“History is not the past, it is the present. We carry our history with us,” James Baldwin
Pete Ayrton, editor and publisher, who in 1986 founded Serpent’s Tail which he retired from in 2016, has teamed up with Rosemarie Hudson, the founder of HopeRoad (2010) to head up a new imprint: Small Axes.
The publication and promotion of literature from Africa, Asia and the Caribbean which challenges cultural stereotyping is becoming ever more urgent in the face of rising authoritarianism in the US, UK and across Europe.
The Small Axes list will focus on republishing post-colonial classics that helped to shape cultural shifts at the time of their printing and remain as relevant today as when they were first published.
“He lapsed into bitterness, as people tended to do now, despite some shreds of conviction that still remained that Britain was an honourable adversary. ‘Over three hundred lives,’ he said. ‘A hundred Indians for each Briton. That is their scale, the scale by which they value themselves and against which we are measured. That is what we are up against: not their greed, or their anger, nor land hunger, nor the need to trade, but their arrogance, the mentality that produces such policies and acts.’”
The partition of India in 1947 into Hindu-majority India and Muslim-majority Pakistan after 300 years of British domination was muddled and bloody. Those who “came home” from Empire to the metropolitan centre itself, seeking a new life in the land they called the “Mother Country”, were mostly met by intolerance and ignorance, inequality and hostility.
A Lost Homeland
First published in 1972, The Nowhere Man is a powerful and truly ground-breaking state-of-England novel that exposes the underlying xenophobic hatred and violence festering in communities against perceived “foreigners” which is still with us today in Brexit Britain.
“Whiteness is a metaphor for power,” James Baldwin
Srinivas, an elderly Brahmin and spice merchant, has lived in a south London suburb for thirty years. Persuaded to buy a house by his sensible wife, its basement had served as a bomb shelter for neighbours during the Blitz. One son, Seshu, was blown up by a flying bomb, while Laxmann survived unscathed, and ended up in Plymouth where he married Pat. “A pale brown Englishman with a pale pink wife” . . . his assimilation and the arrival of “Anglicised kids” leads to relations with his widower father becoming increasingly fractious and distant.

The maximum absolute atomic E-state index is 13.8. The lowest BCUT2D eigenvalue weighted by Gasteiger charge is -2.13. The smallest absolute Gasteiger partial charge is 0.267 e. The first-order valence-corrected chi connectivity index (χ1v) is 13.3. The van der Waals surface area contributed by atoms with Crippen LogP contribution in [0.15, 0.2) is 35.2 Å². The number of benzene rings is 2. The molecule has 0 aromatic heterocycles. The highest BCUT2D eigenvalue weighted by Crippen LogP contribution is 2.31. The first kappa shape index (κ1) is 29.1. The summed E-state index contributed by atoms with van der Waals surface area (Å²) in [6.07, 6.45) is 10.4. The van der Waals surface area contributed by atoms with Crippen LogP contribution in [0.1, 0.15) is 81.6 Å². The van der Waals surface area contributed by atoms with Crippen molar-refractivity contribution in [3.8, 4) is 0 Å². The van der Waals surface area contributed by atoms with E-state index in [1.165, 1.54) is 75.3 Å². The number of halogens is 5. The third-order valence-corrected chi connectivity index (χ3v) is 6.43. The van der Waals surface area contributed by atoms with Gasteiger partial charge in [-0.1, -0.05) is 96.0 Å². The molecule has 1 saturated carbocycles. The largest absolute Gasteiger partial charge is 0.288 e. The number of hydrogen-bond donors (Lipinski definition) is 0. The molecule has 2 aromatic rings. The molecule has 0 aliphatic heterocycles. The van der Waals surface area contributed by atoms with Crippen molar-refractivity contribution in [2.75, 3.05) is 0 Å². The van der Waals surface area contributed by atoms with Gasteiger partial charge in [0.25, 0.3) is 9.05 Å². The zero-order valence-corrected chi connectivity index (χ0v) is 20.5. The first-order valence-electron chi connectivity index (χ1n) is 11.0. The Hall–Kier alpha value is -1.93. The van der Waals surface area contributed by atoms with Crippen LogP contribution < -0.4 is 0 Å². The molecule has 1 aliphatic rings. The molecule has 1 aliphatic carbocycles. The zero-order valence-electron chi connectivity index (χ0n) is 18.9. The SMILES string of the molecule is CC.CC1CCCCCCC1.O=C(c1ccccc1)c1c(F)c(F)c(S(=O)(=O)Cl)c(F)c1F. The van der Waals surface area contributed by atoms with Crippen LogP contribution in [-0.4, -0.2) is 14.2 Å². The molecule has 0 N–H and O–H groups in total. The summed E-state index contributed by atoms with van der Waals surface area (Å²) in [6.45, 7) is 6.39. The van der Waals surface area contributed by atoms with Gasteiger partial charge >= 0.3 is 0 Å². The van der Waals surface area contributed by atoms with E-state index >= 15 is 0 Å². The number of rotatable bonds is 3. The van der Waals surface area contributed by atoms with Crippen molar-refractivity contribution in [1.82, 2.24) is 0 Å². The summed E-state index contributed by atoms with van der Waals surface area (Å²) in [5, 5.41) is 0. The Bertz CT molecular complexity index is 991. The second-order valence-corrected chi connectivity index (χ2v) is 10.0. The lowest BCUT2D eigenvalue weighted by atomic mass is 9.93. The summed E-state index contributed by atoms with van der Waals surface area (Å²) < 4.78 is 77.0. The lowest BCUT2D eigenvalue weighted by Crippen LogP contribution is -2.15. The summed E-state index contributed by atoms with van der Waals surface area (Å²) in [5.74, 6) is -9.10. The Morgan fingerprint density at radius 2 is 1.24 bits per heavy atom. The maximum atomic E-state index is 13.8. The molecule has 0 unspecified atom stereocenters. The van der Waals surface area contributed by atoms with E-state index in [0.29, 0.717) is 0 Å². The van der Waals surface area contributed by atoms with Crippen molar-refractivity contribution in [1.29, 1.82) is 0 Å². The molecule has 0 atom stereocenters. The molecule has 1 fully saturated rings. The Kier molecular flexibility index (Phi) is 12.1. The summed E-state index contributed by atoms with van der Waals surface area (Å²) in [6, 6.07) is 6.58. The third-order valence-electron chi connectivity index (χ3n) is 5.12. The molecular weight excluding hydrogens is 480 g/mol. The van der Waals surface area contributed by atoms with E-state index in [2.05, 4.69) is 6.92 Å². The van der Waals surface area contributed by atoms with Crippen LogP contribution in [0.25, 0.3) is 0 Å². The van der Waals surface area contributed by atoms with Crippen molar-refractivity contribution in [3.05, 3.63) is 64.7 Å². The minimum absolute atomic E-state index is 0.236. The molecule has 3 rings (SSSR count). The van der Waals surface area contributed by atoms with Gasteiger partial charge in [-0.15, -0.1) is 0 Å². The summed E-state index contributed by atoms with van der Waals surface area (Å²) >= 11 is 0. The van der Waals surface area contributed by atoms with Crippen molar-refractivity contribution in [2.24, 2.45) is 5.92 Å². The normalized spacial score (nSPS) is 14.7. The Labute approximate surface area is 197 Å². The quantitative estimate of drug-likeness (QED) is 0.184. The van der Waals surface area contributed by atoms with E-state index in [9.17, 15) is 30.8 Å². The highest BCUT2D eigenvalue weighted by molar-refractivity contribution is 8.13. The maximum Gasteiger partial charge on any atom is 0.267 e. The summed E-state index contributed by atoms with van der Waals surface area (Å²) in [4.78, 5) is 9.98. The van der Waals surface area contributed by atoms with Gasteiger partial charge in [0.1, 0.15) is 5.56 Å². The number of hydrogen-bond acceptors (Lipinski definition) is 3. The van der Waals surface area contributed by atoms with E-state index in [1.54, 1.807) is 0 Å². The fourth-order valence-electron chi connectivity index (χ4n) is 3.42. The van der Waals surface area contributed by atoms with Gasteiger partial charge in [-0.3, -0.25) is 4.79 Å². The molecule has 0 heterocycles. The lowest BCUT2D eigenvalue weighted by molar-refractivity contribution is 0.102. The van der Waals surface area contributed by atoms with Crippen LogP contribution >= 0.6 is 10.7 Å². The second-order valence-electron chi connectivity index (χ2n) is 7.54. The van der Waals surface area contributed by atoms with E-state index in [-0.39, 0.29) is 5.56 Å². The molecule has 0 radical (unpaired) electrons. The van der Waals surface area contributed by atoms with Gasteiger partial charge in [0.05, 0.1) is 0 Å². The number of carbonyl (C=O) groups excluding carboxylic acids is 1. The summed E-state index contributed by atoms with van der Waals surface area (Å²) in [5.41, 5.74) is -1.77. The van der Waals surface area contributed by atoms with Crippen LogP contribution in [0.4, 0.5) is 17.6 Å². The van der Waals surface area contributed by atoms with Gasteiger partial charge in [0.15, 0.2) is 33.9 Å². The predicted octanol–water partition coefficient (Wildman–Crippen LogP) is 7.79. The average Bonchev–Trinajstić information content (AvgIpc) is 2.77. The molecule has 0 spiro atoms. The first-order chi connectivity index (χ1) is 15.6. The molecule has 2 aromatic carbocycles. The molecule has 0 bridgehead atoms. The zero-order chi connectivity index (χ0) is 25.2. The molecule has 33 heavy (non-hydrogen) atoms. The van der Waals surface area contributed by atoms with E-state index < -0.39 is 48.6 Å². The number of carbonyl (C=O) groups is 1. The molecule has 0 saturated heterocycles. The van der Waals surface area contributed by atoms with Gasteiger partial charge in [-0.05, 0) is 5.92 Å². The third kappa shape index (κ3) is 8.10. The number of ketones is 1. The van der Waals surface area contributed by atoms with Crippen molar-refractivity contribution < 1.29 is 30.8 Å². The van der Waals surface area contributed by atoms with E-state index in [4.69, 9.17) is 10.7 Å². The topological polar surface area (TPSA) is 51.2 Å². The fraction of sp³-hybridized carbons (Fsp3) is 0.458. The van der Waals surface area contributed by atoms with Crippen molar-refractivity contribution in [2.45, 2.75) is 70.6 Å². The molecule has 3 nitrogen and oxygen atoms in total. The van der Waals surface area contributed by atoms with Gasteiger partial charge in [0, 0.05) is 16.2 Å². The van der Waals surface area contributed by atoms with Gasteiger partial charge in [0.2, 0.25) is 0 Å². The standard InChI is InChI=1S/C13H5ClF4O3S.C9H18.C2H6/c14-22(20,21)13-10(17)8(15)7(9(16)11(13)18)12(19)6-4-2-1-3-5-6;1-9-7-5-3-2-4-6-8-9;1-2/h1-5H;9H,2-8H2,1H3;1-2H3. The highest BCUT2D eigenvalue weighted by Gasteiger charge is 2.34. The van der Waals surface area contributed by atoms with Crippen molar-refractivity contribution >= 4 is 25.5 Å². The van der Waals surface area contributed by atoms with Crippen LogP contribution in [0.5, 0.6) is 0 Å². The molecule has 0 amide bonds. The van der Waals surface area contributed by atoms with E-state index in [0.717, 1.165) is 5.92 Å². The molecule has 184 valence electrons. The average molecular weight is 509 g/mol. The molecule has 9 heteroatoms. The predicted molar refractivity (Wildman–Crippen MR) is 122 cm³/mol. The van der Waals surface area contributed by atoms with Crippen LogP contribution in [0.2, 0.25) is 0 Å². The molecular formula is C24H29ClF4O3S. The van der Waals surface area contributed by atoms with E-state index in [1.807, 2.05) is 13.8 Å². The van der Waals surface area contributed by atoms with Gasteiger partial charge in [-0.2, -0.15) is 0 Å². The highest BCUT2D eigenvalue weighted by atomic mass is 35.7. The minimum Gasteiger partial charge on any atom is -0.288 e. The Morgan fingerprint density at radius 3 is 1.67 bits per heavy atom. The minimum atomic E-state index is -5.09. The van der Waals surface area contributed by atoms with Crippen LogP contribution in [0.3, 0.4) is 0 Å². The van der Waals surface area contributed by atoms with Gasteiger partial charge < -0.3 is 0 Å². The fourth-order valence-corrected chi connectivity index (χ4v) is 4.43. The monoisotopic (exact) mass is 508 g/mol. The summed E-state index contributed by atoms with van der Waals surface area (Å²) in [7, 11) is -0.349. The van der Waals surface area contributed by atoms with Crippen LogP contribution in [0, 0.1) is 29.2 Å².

“Real danger is never born of anything concrete. There are only words in the beginning,” Kamala Markandaya
The arrival of Mrs Pickering, a sixty-something widow, further exacerbates father-son tensions, and gets the neighbours of Ashcroft Avenue gossiping. The two form a deep and abiding relationship imbued with tenderness and understanding. But their oasis is under threat from outside forces, and Srinivas’s internally-suppressed past of anger and turmoil is a potential source of reawakened anguish.
When council flats are built in a bomb crater between houses and outsiders move in, racism rears its ugly head. The neighbour’s son returns from Australia: Fred Fletcher is angry and bitter, but instead of taking responsibility for his failure, he blames it on the arrival of “black hordes” and gets a reputation for being a “black basher”. He spends much of his time getting drunk in the pub, ranting about black and brown skinned people “getting above themselves” and spewing racist jibes that evoke Enoch Powell’s “Rivers of Blood” speech.
Disillusion sets in. How could Srinivas leave? “He found he had no notion of where to go to in India, or what to do when he got there, since so much had been destroyed or given up – self-respect, livelihood, family cohesions – during the struggle for independence.”
The childish game Hangman, in which one player draws lines for each letter in an unknown word and the other has to guess, has sinister undertones when done by a graffiti artist. In the club for Asian businessmen where Srinivas sometimes goes, the talk is ominous. “‘Trouble is, Pop, you’ve been here too long, you don’t know what you’re up against,’ a young Sikh said.”
By the end of the novel, hostility flares into a conflagration of violence.
A brilliant and humane novel written with beauty and simplicity, The Nowhere Man is totally absorbing. Certain scenes stay with you permanently. It’s not just a book about disillusionment, racism and individual tragedies, but one that touches upon the moral and political struggles that underpin everyday life in Britain. Behaviours and beliefs that start at home can spin out of control, snowball and become a conquering flood impacting the neighbourhood and ultimately the world in which we live.
The Nowhere Man by Kamala Markandaya | Introduction by Emma Garman | Small Axes, an imprint of HopeRoad Publishing | 11 July 2019 | £10.99 paperback & eBook.
Kamala Markandaya (1924 – 2004) was born in Mysore, India. She studied history at Madras University and later worked for a small progressive magazine before moving to London in 1948 in pursuit of a career in journalism. There she began writing her novels; Nectar in a Sieve, her first novel published in 1954, was in international best-seller. The Nowhere Man is the only novel Markandaya wrote about England and describes the everyday racism experienced by immigrants on a South London street. A contemporary of Ruth Prawer Jhabvala and R.K. Narayan, Kamala Markandaya is now being rediscovered as an essential figure in the post-colonial cannon.
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